Environmental activists applauded the Colorado bill’s advancement, with the Colorado Public Interest Research Group (CoPIRG) describing the bill as “one of the country’s most comprehensive PFAS restrictions on consumer products, oil and gas production.”
“These are dangerous chemicals and there is no reason to allow them in our consumer products,” Danny Katz, CoPIRG executive director, said in a statement.
“Colorado is continuing to act in a bipartisan way to stop the exposure to these chemicals that can leach into our waters and bodies, and cause serious health problems like cancer and impairing immune systems,” Katz added.
Emily Rogers, an advocate for toxic chemicals removal at the U.S. Public Interest Research Group (US-PIRG), referred to the restriction of PFAS use in products as “a common-sense idea to protect public health and our environment.”
“I hope to see more states and the federal government follow Colorado’s lead and take strong action to turn off the tap on PFAS contamination across the country,” Rogers added.
If Polis signs the bill into law, Colorado will join states like Maine and Vermont in implementing comprehensive PFAS product bans.
In May 2021, Vermont Gov. Phil Scott (R) signed into law a bill banning the manufacture, sale and distribution of various items containing intentionally added PFAS, in a gradual manner over the next two years. The products included firefighting foam, children’s items, food packaging, rugs and carpets and ski wax.
Last July, Maine became the first state to pass an all-inclusive PFAS product prohibition — legalizing a 2030 ban on most products with intentionally added PFAS as an emergency measure, without the governor’s signature.
In October, meanwhile, California Gov. Gavin Newsom (D) signed two laws banning the use of forever chemicals in children’s products and food packaging, as The Hill reported.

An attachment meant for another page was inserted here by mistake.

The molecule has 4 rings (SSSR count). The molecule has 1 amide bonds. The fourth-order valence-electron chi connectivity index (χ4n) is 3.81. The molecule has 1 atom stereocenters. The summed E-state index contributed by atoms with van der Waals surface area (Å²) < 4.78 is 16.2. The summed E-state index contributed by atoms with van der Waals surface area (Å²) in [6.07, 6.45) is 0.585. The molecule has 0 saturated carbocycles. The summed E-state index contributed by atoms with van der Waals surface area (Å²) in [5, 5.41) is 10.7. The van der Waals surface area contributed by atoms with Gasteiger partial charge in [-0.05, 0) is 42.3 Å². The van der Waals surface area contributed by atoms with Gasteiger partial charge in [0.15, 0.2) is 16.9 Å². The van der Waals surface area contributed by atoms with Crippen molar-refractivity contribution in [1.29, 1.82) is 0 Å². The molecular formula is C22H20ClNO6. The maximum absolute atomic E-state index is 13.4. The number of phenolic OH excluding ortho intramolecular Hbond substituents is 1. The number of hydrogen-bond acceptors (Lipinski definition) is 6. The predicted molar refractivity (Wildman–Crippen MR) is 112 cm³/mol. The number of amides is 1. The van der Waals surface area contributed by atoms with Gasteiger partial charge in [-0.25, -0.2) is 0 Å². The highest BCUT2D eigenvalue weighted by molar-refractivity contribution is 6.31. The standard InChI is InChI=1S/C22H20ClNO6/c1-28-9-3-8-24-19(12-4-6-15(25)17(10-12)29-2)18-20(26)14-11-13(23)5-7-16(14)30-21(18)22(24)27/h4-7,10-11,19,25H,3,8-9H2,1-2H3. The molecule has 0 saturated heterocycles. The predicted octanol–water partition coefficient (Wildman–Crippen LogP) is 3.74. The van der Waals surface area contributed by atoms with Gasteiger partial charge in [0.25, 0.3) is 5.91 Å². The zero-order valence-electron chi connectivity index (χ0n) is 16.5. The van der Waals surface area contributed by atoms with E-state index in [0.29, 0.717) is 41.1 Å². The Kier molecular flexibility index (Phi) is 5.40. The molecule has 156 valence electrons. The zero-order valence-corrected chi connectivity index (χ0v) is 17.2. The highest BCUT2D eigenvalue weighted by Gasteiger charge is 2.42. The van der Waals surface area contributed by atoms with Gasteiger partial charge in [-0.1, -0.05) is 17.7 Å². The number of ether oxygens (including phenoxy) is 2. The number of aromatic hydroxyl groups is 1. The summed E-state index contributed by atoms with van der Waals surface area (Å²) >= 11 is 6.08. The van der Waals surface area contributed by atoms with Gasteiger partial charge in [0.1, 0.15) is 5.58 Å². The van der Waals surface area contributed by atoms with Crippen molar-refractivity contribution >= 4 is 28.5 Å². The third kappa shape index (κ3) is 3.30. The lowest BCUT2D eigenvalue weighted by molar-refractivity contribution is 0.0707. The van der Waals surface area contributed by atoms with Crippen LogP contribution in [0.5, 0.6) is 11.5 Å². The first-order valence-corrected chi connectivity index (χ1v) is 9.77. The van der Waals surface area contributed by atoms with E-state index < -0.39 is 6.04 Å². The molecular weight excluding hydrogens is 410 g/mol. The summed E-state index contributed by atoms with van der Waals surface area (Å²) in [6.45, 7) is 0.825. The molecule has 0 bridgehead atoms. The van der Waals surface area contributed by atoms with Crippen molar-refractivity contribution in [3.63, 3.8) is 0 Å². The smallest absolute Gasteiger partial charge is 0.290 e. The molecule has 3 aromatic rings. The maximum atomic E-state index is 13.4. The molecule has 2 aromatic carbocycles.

Several other states also have bans in place on individual products that contain PFAS.
Liz Rosenbaum, a longtime PFAS activist from the Colorado Springs region, described the Colorado legislation as “a really good start.” She expressed disappointment, however, that certain measures were eliminated from the bill — attributing these cuts to state Rep. Mary Bradfield (R), who co-sponsored the legislation.
Of particular concern, Rosenbaum told The Hill, was the removal of ski wax from the list of banned products.
“If it has PFAS, doesn’t it get in the snow and melt into the rivers and then go into the water?” she asked.
Rosenbaum is the founder of the Fountain Valley Clean Water Coalition — representing a region that has faced severe PFAS contamination from the nearby Peterson Air Force Base.
She also raised concerns about the removal of a requirement that heart valves and other medical devices with PFAS come with a label noting the existence of the chemicals.
The Hill has reached out to Bradfield’s office for comment.
Despite these exclusions, Rosenbaum hailed the legislation’s advancement.
“Some other states are really, really looking at it, which is great,” Rosenbaum said. “We get to be a groundbreaking state.”
—Updated at 4:16 p.m.